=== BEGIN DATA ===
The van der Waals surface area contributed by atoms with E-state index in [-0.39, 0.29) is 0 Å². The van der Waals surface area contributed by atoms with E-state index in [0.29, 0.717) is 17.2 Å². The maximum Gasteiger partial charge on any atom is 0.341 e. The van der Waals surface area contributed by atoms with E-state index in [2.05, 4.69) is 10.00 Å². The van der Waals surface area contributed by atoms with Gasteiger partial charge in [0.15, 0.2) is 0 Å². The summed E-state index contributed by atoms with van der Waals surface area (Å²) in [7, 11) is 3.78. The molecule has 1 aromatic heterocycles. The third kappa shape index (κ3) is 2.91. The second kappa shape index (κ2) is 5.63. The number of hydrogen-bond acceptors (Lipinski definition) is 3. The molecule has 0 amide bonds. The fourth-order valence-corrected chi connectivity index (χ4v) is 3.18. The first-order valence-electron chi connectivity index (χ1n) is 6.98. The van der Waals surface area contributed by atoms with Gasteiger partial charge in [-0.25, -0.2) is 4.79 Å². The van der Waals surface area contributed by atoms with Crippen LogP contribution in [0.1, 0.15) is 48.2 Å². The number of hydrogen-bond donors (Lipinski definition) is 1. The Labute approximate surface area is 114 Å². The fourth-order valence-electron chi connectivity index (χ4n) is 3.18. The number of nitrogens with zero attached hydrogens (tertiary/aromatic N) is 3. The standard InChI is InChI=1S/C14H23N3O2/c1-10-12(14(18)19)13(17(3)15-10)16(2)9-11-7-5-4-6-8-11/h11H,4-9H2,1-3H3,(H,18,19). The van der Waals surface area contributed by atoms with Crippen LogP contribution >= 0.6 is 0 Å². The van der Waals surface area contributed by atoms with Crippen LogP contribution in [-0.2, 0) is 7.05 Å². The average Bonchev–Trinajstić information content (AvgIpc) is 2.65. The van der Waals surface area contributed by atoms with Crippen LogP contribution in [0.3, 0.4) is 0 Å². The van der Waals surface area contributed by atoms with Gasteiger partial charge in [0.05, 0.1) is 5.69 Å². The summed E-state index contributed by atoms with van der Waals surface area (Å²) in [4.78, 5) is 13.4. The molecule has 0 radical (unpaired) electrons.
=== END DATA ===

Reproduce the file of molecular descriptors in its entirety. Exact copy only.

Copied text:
The van der Waals surface area contributed by atoms with E-state index in [-0.39, 0.29) is 0 Å². The van der Waals surface area contributed by atoms with E-state index in [0.29, 0.717) is 17.2 Å². The maximum Gasteiger partial charge on any atom is 0.341 e. The van der Waals surface area contributed by atoms with E-state index in [2.05, 4.69) is 10.00 Å². The van der Waals surface area contributed by atoms with Gasteiger partial charge in [0.15, 0.2) is 0 Å². The summed E-state index contributed by atoms with van der Waals surface area (Å²) in [7, 11) is 3.78. The molecule has 1 aromatic heterocycles. The third kappa shape index (κ3) is 2.91. The second kappa shape index (κ2) is 5.63. The number of hydrogen-bond acceptors (Lipinski definition) is 3. The molecule has 0 amide bonds. The fourth-order valence-corrected chi connectivity index (χ4v) is 3.18. The first-order valence-electron chi connectivity index (χ1n) is 6.98. The van der Waals surface area contributed by atoms with Gasteiger partial charge in [-0.25, -0.2) is 4.79 Å². The van der Waals surface area contributed by atoms with Crippen LogP contribution in [0.1, 0.15) is 48.2 Å². The number of hydrogen-bond donors (Lipinski definition) is 1. The Labute approximate surface area is 114 Å². The fourth-order valence-electron chi connectivity index (χ4n) is 3.18. The number of nitrogens with zero attached hydrogens (tertiary/aromatic N) is 3. The standard InChI is InChI=1S/C14H23N3O2/c1-10-12(14(18)19)13(17(3)15-10)16(2)9-11-7-5-4-6-8-11/h11H,4-9H2,1-3H3,(H,18,19). The van der Waals surface area contributed by atoms with Crippen LogP contribution >= 0.6 is 0 Å². The van der Waals surface area contributed by atoms with Crippen LogP contribution in [-0.2, 0) is 7.05 Å². The average Bonchev–Trinajstić information content (AvgIpc) is 2.65. The van der Waals surface area contributed by atoms with Crippen LogP contribution in [0.3, 0.4) is 0 Å². The van der Waals surface area contributed by atoms with Gasteiger partial charge in [0.05, 0.1) is 5.69 Å². The summed E-state index contributed by atoms with van der Waals surface area (Å²) in [4.78, 5) is 13.4. The molecule has 0 radical (unpaired) electrons.